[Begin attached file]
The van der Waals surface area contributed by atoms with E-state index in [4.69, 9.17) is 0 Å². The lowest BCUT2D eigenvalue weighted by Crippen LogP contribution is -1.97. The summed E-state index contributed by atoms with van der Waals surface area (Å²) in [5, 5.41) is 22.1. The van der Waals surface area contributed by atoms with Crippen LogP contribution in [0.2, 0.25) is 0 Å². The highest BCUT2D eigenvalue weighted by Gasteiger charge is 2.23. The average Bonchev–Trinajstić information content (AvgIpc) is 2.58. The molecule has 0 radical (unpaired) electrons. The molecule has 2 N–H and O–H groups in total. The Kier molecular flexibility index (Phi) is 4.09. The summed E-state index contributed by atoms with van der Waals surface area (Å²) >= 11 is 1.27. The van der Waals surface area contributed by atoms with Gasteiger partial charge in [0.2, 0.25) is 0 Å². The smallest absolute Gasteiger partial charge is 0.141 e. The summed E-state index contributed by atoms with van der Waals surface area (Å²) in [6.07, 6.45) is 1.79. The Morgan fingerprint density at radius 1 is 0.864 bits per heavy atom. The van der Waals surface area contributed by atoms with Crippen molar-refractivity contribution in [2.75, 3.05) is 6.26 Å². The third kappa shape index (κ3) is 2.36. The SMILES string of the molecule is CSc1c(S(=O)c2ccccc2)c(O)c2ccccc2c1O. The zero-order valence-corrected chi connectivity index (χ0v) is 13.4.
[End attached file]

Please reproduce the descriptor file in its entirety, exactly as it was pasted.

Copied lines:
The van der Waals surface area contributed by atoms with E-state index in [4.69, 9.17) is 0 Å². The lowest BCUT2D eigenvalue weighted by Crippen LogP contribution is -1.97. The summed E-state index contributed by atoms with van der Waals surface area (Å²) in [5, 5.41) is 22.1. The van der Waals surface area contributed by atoms with Crippen LogP contribution in [0.2, 0.25) is 0 Å². The highest BCUT2D eigenvalue weighted by Gasteiger charge is 2.23. The average Bonchev–Trinajstić information content (AvgIpc) is 2.58. The molecule has 0 radical (unpaired) electrons. The molecule has 2 N–H and O–H groups in total. The Kier molecular flexibility index (Phi) is 4.09. The summed E-state index contributed by atoms with van der Waals surface area (Å²) >= 11 is 1.27. The van der Waals surface area contributed by atoms with Gasteiger partial charge in [0.2, 0.25) is 0 Å². The smallest absolute Gasteiger partial charge is 0.141 e. The summed E-state index contributed by atoms with van der Waals surface area (Å²) in [6.07, 6.45) is 1.79. The Morgan fingerprint density at radius 1 is 0.864 bits per heavy atom. The van der Waals surface area contributed by atoms with Crippen molar-refractivity contribution in [2.75, 3.05) is 6.26 Å². The third kappa shape index (κ3) is 2.36. The SMILES string of the molecule is CSc1c(S(=O)c2ccccc2)c(O)c2ccccc2c1O. The zero-order valence-corrected chi connectivity index (χ0v) is 13.4.